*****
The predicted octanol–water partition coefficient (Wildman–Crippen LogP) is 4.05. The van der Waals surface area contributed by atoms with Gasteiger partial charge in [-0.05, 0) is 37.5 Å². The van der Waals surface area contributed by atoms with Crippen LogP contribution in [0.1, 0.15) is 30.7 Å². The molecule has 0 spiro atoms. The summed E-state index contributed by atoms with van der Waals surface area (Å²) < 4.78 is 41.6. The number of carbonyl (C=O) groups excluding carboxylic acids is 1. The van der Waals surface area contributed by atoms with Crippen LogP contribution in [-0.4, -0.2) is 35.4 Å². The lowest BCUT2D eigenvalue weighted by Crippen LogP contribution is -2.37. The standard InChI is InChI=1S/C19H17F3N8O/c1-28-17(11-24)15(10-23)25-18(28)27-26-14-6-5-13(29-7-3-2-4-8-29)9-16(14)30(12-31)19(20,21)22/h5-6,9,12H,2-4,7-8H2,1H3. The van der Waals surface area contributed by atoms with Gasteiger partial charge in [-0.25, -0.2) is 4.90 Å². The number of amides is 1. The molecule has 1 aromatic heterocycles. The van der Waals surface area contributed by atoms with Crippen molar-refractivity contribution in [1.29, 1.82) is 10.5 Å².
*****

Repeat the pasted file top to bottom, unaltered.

The predicted octanol–water partition coefficient (Wildman–Crippen LogP) is 4.05. The van der Waals surface area contributed by atoms with Gasteiger partial charge in [-0.05, 0) is 37.5 Å². The van der Waals surface area contributed by atoms with Crippen LogP contribution in [0.1, 0.15) is 30.7 Å². The molecule has 0 spiro atoms. The summed E-state index contributed by atoms with van der Waals surface area (Å²) < 4.78 is 41.6. The number of carbonyl (C=O) groups excluding carboxylic acids is 1. The van der Waals surface area contributed by atoms with Crippen LogP contribution in [-0.4, -0.2) is 35.4 Å². The lowest BCUT2D eigenvalue weighted by Crippen LogP contribution is -2.37. The standard InChI is InChI=1S/C19H17F3N8O/c1-28-17(11-24)15(10-23)25-18(28)27-26-14-6-5-13(29-7-3-2-4-8-29)9-16(14)30(12-31)19(20,21)22/h5-6,9,12H,2-4,7-8H2,1H3. The van der Waals surface area contributed by atoms with Gasteiger partial charge in [-0.25, -0.2) is 4.90 Å². The number of amides is 1. The molecule has 1 aromatic heterocycles. The van der Waals surface area contributed by atoms with Crippen molar-refractivity contribution in [1.29, 1.82) is 10.5 Å².